I was intrigued of their relationship and only came to admire them more as I was out in a boat one day.  We wanted to check on J32 and see that she was indeed a robust and healthy calf, so we motored the boat in close to her for observation.  Immediately J18 repositioned himself in-between us and his young ward.  He shuffled her on up ahead and outside of our range.  This was indeed a whale with a purpose.

 

That winter, in early February I was with a friend on one of his rare winter whale watching trips.  My study had been over for months, but like a true junky, I could never pass up a free boat ride with the possibility of seeing whales.  The day was clear and the water flat calm as we headed far south into Haro Strait.  The J pod was spread out over miles.  I remember seeing J18 alone, about 200 yards away.  We did not see his mom, J10.

 

It has often been the case that when an elder female whale dies, their closest adult son passes on sometimes within six months of each other.  No one knows for sure why this happens; we do know that these are highly social and stable animals in constant contact with each other for the duration of their lives.  Older whales, grandmothers though no longer reproductive still hold a purpose in this whale culture. and continue to lead their family through the perils of an environment fraught with human impacts.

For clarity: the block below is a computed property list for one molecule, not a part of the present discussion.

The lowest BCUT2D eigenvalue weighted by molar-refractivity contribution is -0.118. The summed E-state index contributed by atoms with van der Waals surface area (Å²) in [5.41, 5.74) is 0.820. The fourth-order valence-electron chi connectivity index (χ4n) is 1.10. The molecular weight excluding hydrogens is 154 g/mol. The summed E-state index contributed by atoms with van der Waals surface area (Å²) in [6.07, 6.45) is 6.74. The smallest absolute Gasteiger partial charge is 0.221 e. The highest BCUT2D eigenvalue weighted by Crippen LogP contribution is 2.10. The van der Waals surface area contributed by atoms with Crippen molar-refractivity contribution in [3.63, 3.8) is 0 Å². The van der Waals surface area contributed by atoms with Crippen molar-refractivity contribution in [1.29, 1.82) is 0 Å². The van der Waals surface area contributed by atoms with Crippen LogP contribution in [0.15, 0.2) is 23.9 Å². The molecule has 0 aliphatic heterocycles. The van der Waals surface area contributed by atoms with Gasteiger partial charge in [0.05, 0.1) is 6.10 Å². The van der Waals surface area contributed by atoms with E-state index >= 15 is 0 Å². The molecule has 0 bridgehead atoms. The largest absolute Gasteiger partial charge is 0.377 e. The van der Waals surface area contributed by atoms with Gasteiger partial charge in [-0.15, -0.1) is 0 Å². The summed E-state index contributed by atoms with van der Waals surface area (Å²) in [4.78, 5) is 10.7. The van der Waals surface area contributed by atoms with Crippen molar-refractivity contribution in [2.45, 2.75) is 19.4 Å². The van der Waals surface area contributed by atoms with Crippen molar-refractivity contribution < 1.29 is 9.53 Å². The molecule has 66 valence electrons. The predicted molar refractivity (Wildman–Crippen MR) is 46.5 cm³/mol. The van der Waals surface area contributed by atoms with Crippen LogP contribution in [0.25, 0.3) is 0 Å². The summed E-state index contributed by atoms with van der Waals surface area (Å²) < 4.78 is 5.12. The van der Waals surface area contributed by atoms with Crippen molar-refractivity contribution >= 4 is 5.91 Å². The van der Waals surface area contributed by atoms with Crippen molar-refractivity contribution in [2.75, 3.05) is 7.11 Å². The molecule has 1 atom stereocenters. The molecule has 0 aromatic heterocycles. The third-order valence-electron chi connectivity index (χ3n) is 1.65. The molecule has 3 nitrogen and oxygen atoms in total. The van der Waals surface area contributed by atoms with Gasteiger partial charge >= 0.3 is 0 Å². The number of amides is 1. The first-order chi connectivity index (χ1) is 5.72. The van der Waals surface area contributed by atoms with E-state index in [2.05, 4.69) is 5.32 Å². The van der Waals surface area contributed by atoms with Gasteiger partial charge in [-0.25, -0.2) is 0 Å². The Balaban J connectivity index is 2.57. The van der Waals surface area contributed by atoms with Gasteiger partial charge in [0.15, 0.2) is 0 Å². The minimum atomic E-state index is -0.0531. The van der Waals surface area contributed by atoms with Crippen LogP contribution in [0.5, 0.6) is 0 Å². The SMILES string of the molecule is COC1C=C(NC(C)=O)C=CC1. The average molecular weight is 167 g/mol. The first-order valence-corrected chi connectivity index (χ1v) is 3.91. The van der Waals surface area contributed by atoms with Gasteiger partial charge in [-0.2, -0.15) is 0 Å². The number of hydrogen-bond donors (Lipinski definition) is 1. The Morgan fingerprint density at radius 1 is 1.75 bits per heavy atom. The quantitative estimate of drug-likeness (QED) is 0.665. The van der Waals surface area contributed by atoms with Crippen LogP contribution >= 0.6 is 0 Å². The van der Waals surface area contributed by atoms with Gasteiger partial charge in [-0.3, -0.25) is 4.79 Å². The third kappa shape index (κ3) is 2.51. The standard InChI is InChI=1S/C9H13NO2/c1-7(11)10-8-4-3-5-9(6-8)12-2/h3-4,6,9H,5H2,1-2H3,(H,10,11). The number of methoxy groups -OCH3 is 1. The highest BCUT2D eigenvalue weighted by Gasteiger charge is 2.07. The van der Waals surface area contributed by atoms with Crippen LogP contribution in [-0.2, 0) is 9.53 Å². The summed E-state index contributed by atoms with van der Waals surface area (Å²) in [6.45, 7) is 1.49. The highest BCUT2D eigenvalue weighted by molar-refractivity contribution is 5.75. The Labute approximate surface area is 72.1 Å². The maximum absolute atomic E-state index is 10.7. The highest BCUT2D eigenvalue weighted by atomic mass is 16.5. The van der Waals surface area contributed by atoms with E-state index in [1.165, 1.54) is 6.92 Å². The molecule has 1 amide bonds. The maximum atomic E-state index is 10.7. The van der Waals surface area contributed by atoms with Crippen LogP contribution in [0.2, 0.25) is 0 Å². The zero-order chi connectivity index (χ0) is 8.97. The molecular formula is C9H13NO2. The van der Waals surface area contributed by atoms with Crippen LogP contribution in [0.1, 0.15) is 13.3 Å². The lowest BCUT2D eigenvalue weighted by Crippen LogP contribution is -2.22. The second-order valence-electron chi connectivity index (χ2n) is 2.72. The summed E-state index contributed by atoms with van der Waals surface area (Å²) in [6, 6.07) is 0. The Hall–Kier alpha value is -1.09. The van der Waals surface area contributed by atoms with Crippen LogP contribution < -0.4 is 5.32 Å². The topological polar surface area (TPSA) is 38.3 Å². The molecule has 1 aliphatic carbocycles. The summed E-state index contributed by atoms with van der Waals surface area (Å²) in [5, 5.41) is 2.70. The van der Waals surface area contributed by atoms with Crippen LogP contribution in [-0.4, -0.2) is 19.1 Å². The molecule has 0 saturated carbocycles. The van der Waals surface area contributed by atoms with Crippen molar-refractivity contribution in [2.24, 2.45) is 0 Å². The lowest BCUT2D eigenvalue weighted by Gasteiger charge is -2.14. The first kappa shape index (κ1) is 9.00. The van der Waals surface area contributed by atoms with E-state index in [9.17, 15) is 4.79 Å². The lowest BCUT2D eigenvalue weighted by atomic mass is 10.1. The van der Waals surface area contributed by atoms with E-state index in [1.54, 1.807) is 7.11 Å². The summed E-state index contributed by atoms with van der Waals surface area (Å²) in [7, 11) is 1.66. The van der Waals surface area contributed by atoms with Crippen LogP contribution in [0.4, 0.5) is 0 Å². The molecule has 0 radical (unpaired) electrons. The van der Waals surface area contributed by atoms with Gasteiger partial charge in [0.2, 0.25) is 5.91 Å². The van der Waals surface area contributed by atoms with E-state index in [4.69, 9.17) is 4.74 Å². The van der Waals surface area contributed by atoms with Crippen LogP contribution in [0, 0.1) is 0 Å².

Before spring arrived, I was watching Canadian TV.  The Vancouver news ran a clip of a large adult male killer whale that had washed ashore.  The camera panned the length of the whale’s body and upon seeing the distinctly identifying grey saddle patch, tears came to my eyes.  J18 was dead at only 23 years of age.

 

Ever the survivor, little J32 returned that summer with the rest of J pod, having lost three of her closest relatives in less than two years.  I’m grateful that J18 stepped in when he did.  Maybe he taught her some valuable lifelong survival skills.  Today J32 is still going strong.  She continues to hang out with her aunt J22 and cousins, the surviving members of her family.

 

J32, San Juan Island (2009).  You may see this photo of J32 on our early sightings posters and cards as she was my favorite. Photo: Stefan Jacobs

 

These whales are known to live into their 80′s and 90′s.  However they have been slowly declining leading to their ENDANGERED status in 2005.   This year the endangered population fell down to 77 whales; losing a 37 year old female, a 13 year old male, a newborn calf and now an 18 year old female.   RIP J32